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Parable Of The Rich Fool | Parables Of Jesus | King James Audio Bible | KJV | Love Revealed By Jesus Christ

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Luke 12: 13-21 – Week 29 Ordinary Time, Monday (King James Audio Bible Spoken Word)

13 ¶ And one of the company said unto him, Master, speak to my brother, that he divide the inheritance with me.
14 And he said unto him, Man, who made me a judge or a divider over you?
15 And he said unto them, Take heed, and beware of covetousness: for a man’s life consisteth not in the abundance of the things which he possesseth.
16 And he spake a parable unto them, saying, The ground of a certain rich man brought forth plentifully:
17 And he thought within himself, saying, What shall I do, because I have no room where to bestow my fruits?
18 And he said, This will I do: I will pull down my barns, and build greater; and there will I bestow all my fruits and my goods.
19 And I will say to my soul, Soul, thou hast much goods laid up for many years; take thine ease, eat, drink, and be merry.
20 But God said unto him, Thou fool, this night thy soul shall be required of thee: then whose shall those things be, which thou hast provided?
21 So is he that layeth up treasure for himself, and is not rich toward God.

In the clamour of people crowding to be near to Jesus, one man comes to Jesus with a problem which is entirely his own and has nothing to do with his or anyone’s spiritual life. He asks Jesus to use his influence to solve a family dispute about material possessions, the family inheritance, by telling his brother to divide the inheritance fairly.

The man’s problem is real enough to him – an injustice has been committed – but Jesus firmly rejects the role of arbiter. This is not why Jesus is here. It is not part of our Lord’s redemptive mission to intervene in such matters. Jesus gives to us key spiritual, moral and social precepts, and these inspire our actions. We are endowed with the intelligence and freedom to order our lives and circumstances according to Christ’s way.

This incident does, though, lead into the exposition of a principle which does indeed have some bearing on the man’s problem. Jesus offers a reflection on wealth and attitudes to wealth which may indeed imply a criticism of the man – perhaps of the man’s seeking to bring his material concerns, his concerns about wealth, in the way of the infinitely more significant spiritual path being trod by Jesus. The man wants his inheritance; Jesus rebuffs him, then continues to teach his disciples, warning them now about the evil of covetousness. Possessions, Jesus will go on to say, don’t matter; indeed, the disciples should sell what possessions they have and store treasure in heaven (12: 33-34).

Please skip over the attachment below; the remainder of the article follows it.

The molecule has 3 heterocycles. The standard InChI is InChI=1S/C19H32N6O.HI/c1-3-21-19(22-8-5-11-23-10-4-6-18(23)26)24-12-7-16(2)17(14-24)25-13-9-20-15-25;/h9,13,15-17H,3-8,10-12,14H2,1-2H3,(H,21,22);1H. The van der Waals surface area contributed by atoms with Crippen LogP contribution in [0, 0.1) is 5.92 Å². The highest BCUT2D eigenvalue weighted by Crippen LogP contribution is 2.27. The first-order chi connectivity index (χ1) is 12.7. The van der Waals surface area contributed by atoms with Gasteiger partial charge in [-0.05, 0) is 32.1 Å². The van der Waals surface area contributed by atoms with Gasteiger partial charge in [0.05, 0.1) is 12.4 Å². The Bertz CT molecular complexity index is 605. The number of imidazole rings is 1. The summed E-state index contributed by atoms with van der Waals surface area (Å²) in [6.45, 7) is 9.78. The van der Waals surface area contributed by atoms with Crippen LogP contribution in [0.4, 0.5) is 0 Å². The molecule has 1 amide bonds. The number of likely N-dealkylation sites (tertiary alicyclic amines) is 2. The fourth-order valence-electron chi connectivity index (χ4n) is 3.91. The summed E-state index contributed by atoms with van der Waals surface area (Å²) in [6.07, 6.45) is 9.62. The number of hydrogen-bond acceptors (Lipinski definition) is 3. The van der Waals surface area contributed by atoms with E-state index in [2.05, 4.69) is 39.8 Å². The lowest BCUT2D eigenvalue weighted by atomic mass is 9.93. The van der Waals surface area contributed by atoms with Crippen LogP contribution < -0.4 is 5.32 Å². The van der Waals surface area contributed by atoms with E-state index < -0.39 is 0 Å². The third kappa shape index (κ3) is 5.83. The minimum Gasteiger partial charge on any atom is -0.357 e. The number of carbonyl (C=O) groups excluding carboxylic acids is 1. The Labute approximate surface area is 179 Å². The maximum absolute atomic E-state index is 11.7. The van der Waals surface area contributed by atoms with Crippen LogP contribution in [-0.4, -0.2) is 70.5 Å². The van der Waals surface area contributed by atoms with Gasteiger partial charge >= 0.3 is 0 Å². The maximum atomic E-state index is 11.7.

The parable of the rich fool gives vivid dramatic expression to the teaching, that a life may become so clogged with transient material possessions that the soul loses sight of God, and has no treasure in heaven laid up for eternal life. We are asked to think of the sense of life. In the parable, the jolly, self-satisfied anticipation of a long and well-fed life to come – with, it seems, no thought of sharing – is immediately exposed as the short-sighted thinking it is as God calls time. The absolute contrast between delusion and reality, and the suddenness of the reversal of fortune, force listeners to stand right back and reconsider their values. We are bound to ask: where are our treasures stored?

God, Lord and master of the vineyard, you allot us our tasks and determine the just rewards of our labours.
Help us to bear the burden of the day and accept your will in all things without complaint.
Through Christ our Lord.

King James Audio Bible KJV | King James Version | Endnotes 

The Parable of the Rich Fool highlights dangers of focusing on material wealth and the evil of coveting what is not rightfully ours. In the Ten Commandments, it is written: ‘Thou shalt not steal’ and ‘Thou shalt not covet thy neighbor’s house, wife, or goods.’ The commandments call upon us to recognize the vanity of wealth and such harm our desire for material wealth must cause to others and to our relationship with them.

Indeed, in quest for material satisfaction, we set ourselves against Christianity as we give way to sin. Lust of the flesh precludes spiritual renewal.

Pope Francis has spoken of the need for harmonious relationship with the world and with one another, and the dangers of pursuing material wealth at the expense of others. He has emphasized the importance of caring for creation, including natural resources, and of working to address poverty and inequality in the world. He reminds us that we are all part of one human family, and that the earth and its resources are not just for the benefit of a few, but are to be shared and cared for by all.

Pope Francis has called for a culture of encounter, in which we reach out to one another, listen to one another, and work together to build a better world for all. This means rejecting the delusion of material wealth and instead seeking to live a life of simplicity, humility, and generosity. By living in this way, we can resist temptation to accumulate wealth for ourselves, and instead work to build a world in which all can flourish.

As we explore through the parables of Jesus relationship with God, an understanding of the meaning of parables is that within the context of engagement with the parables we are present with Jesus in the Garden of Gethsemane – toward crucifixion of Jesus and hence redemption.